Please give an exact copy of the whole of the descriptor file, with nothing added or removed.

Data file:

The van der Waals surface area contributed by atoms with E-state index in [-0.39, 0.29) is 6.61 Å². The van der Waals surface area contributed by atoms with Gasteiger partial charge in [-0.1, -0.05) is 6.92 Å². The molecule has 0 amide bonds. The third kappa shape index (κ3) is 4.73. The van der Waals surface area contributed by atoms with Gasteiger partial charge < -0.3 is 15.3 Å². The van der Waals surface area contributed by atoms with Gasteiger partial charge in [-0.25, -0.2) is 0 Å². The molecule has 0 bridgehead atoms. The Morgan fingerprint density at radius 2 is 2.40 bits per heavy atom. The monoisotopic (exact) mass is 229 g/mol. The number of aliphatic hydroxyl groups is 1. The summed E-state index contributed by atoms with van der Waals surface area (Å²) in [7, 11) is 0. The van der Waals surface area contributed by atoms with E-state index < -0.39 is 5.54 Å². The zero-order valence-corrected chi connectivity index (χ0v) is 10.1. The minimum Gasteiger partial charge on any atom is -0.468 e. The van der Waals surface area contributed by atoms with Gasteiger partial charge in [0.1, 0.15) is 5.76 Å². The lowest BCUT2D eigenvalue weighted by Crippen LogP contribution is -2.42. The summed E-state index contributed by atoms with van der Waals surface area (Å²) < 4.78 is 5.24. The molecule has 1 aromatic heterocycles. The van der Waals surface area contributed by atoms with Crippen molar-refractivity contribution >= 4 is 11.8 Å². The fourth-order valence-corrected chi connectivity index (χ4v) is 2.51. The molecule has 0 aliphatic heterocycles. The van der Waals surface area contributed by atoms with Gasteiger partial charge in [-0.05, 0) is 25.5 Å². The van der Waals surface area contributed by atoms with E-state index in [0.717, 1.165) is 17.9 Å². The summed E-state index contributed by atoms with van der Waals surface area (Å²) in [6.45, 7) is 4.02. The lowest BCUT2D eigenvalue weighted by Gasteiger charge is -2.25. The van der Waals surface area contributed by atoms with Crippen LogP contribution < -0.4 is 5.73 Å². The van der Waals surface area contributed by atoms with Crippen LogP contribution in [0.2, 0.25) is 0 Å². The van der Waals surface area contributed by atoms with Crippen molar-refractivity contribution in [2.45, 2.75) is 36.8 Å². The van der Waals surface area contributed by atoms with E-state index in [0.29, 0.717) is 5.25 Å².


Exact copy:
The van der Waals surface area contributed by atoms with E-state index in [-0.39, 0.29) is 6.61 Å². The van der Waals surface area contributed by atoms with Gasteiger partial charge in [-0.1, -0.05) is 6.92 Å². The molecule has 0 amide bonds. The third kappa shape index (κ3) is 4.73. The van der Waals surface area contributed by atoms with Gasteiger partial charge < -0.3 is 15.3 Å². The van der Waals surface area contributed by atoms with Gasteiger partial charge in [-0.25, -0.2) is 0 Å². The molecule has 0 bridgehead atoms. The Morgan fingerprint density at radius 2 is 2.40 bits per heavy atom. The monoisotopic (exact) mass is 229 g/mol. The number of aliphatic hydroxyl groups is 1. The summed E-state index contributed by atoms with van der Waals surface area (Å²) in [7, 11) is 0. The van der Waals surface area contributed by atoms with E-state index < -0.39 is 5.54 Å². The zero-order valence-corrected chi connectivity index (χ0v) is 10.1. The minimum Gasteiger partial charge on any atom is -0.468 e. The van der Waals surface area contributed by atoms with Gasteiger partial charge in [0.1, 0.15) is 5.76 Å². The lowest BCUT2D eigenvalue weighted by Crippen LogP contribution is -2.42. The summed E-state index contributed by atoms with van der Waals surface area (Å²) < 4.78 is 5.24. The molecule has 1 aromatic heterocycles. The van der Waals surface area contributed by atoms with Crippen molar-refractivity contribution >= 4 is 11.8 Å². The fourth-order valence-corrected chi connectivity index (χ4v) is 2.51. The molecule has 0 aliphatic heterocycles. The van der Waals surface area contributed by atoms with Gasteiger partial charge in [-0.05, 0) is 25.5 Å². The van der Waals surface area contributed by atoms with E-state index in [0.717, 1.165) is 17.9 Å². The summed E-state index contributed by atoms with van der Waals surface area (Å²) in [6.45, 7) is 4.02. The lowest BCUT2D eigenvalue weighted by Gasteiger charge is -2.25. The van der Waals surface area contributed by atoms with Crippen LogP contribution < -0.4 is 5.73 Å². The van der Waals surface area contributed by atoms with Crippen LogP contribution in [0.2, 0.25) is 0 Å². The van der Waals surface area contributed by atoms with Crippen molar-refractivity contribution in [2.45, 2.75) is 36.8 Å². The van der Waals surface area contributed by atoms with E-state index in [0.29, 0.717) is 5.25 Å².